After due consideration of affidavit evidence of the parties including submissions of counsel, Kolo, J., of the Federal High Court, Kano Division dismissed the application in its entirety in a Ruling handed down on 3rd May, 1988.

It is against this ruling that the applicant, hereinafter referred to as appellant, has appealed to this court having filed four grounds of appeal.


  1. Whether the conduct of the appellant in the proceedings in the case before the learned trial Magistrate (the respondent) was contemptuous.
  2. Whether the act or order of the respondent was protected under any law.
  3. Whether having regard to the evidence before the trial Judge his findings were perverse or supportable.
  4. Whether the rights enshrined under chapter IV of the 1979 Constitution were available to the appellant.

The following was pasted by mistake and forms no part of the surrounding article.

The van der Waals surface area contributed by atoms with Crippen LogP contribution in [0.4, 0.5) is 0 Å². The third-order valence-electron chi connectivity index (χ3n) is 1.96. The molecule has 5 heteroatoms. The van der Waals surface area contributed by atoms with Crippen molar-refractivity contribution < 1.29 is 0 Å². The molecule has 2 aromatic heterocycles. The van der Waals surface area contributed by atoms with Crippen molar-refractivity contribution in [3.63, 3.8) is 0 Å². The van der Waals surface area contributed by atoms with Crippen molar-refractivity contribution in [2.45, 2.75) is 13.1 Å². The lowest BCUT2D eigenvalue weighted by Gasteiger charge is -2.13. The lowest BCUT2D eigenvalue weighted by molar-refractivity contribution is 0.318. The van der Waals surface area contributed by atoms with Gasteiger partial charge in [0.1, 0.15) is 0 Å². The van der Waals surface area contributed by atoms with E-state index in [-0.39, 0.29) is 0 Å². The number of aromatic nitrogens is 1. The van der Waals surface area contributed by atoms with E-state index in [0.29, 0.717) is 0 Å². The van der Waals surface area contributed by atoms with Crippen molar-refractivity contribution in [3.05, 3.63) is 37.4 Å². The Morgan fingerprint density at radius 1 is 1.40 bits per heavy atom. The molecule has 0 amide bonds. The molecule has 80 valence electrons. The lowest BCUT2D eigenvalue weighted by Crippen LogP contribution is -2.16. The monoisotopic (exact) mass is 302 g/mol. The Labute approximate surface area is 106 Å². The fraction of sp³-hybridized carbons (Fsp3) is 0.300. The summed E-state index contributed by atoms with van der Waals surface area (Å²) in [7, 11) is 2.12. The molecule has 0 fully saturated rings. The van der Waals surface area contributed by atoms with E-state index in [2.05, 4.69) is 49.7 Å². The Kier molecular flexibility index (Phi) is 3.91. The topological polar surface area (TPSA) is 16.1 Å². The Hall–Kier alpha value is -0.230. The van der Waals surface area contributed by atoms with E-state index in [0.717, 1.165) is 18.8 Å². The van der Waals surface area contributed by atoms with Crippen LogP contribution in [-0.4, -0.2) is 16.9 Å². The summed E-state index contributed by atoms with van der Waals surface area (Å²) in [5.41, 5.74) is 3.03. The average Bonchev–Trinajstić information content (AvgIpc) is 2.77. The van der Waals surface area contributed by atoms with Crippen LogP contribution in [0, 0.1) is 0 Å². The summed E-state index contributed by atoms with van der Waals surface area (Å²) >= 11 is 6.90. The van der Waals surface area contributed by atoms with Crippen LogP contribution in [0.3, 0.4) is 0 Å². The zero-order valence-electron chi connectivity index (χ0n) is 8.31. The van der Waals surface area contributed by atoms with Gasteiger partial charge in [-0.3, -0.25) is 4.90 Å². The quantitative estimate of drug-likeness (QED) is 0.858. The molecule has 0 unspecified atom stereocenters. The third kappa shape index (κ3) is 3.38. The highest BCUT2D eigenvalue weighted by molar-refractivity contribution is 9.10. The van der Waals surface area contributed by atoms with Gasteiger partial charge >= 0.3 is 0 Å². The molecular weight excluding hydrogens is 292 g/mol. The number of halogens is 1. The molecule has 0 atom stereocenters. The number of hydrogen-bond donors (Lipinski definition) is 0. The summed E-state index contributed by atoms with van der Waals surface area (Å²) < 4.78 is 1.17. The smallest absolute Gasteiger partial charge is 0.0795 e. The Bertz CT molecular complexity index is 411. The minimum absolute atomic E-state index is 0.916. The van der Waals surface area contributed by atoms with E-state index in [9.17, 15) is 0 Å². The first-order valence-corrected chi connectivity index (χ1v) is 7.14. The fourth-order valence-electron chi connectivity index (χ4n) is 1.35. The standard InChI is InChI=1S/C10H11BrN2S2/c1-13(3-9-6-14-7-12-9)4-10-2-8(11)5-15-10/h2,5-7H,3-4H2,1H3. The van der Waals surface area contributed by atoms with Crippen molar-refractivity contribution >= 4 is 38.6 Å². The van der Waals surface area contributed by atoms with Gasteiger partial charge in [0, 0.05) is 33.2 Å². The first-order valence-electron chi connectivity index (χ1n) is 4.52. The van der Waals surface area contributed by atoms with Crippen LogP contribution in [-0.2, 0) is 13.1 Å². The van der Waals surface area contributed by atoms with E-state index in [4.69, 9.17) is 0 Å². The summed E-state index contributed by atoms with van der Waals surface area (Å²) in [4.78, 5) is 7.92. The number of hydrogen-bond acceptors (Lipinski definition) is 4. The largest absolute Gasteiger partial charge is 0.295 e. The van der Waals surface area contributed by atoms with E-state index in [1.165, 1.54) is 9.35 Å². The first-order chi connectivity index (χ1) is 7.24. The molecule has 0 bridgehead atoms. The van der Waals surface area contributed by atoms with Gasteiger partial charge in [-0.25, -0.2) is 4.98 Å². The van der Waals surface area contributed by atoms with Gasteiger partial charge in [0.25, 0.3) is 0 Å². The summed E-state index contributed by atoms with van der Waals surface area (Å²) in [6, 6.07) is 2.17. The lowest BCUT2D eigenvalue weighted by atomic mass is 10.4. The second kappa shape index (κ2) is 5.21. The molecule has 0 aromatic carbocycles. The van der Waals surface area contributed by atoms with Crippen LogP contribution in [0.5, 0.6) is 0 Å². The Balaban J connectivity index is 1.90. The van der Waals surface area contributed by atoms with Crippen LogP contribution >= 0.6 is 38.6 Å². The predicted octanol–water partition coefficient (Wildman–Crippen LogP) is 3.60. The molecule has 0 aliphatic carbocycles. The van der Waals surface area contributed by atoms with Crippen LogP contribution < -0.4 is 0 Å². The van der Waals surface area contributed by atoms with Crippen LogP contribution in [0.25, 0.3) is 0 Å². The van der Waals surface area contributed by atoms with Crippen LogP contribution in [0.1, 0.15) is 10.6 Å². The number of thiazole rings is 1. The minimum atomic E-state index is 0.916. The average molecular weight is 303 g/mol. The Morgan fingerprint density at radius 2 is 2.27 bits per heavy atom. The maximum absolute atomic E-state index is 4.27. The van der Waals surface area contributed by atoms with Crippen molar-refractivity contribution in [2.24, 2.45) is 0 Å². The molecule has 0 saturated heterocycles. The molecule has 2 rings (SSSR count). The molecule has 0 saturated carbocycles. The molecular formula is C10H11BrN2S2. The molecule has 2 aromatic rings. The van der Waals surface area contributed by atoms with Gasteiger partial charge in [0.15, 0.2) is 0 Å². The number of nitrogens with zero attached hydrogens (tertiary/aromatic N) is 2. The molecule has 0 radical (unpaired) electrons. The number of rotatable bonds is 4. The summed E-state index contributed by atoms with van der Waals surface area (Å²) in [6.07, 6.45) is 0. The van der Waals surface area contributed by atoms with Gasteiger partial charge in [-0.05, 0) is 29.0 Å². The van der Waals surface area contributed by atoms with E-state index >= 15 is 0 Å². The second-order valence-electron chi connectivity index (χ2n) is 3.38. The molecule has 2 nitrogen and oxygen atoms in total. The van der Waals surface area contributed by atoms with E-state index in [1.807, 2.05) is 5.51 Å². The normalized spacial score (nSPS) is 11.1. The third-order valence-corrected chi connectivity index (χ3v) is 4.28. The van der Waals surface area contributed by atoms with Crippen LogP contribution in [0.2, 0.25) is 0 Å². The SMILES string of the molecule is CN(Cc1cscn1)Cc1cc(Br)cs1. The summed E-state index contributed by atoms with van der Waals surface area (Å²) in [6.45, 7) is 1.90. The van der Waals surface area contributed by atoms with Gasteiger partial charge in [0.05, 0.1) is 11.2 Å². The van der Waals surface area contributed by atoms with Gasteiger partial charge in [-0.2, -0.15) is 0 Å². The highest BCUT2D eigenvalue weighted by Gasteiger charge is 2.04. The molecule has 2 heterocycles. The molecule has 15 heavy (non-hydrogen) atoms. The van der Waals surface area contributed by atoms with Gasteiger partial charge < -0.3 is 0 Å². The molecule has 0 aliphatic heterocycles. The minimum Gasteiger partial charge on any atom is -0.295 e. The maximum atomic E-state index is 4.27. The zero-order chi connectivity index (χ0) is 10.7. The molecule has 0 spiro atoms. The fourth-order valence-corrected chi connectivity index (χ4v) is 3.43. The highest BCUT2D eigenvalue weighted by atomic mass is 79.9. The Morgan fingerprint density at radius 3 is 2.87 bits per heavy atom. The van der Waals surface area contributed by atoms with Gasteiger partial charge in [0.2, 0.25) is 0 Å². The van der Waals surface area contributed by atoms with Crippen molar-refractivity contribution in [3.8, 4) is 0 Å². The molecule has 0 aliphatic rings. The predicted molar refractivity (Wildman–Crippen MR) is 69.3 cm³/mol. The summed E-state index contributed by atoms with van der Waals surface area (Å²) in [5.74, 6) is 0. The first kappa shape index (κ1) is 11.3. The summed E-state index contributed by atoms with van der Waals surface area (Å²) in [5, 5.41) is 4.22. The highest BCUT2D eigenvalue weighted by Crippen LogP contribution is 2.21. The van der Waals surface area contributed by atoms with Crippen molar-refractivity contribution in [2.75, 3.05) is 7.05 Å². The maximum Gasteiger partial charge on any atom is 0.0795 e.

i. With practically nothing to commend the contradictory affidavit evidence of the respondent and that of Idris Abubakar which was offered in support of the respondent’s, and guided by the record of proceedings, I am of the firm view that there was nothing to show any contemptuous or disrespectful interference by the appellant in the course of the proceedings of the court throughout the stage he was moving the motion. Of course, this could have been the end of the respondent’s consideration of the case, Suit No. KA/70/C8/87 on 22nd December, 1987, having, as earlier noted, signed off and dated her record. But this was not to be Guided by the record, it is clear that the respondent suo motu confronted the appellant to some dialogue wherein she pontificated to him regarding his future submissions in courts. That pontification heralded the beginning of Part 2 of the drama, and had earlier been reproduced in this judgment: it starts from immediately after the first signing off by the respondent at page 62 to the second signing off at page 63. In my humble view, the event recorded above seems to me to be extra-judicial in the sense that it cannot be said, in all honesty, that it either formed part of the proceedings of the application made by the appellant on behalf of his client, the accused or part of a new matter in which appellant had any interest because the Ruling in connection with appellant’s client had, as earlier stated, been adjourned to 22nd January, 1988. Some glaring observations about the content of Part 2 are that they are disjoined and rather tendentious. Its disjointed nature coupled with the affidavit evidence of the respondent, which was disturbingly in conflict with that of Idris Abubakar and the record of proceedings, leaves one with the profound feeling that it was a make-up – a mere after thought proffered to fill up the missing portion of Part I in order to justify the act of the respondent. Unfortunately, this anomalous feature of the record did not attract the attention of the lower court which was deeply enmeshed in the scope and content of judicial immunity available to the respondent both under the statute and the case law. I think that Part 2 – a makeshift recordation – should be safely ignored, moreso as it was completely extraneous to the matter the learned respondent was invited to consider in the application moved by the appellant.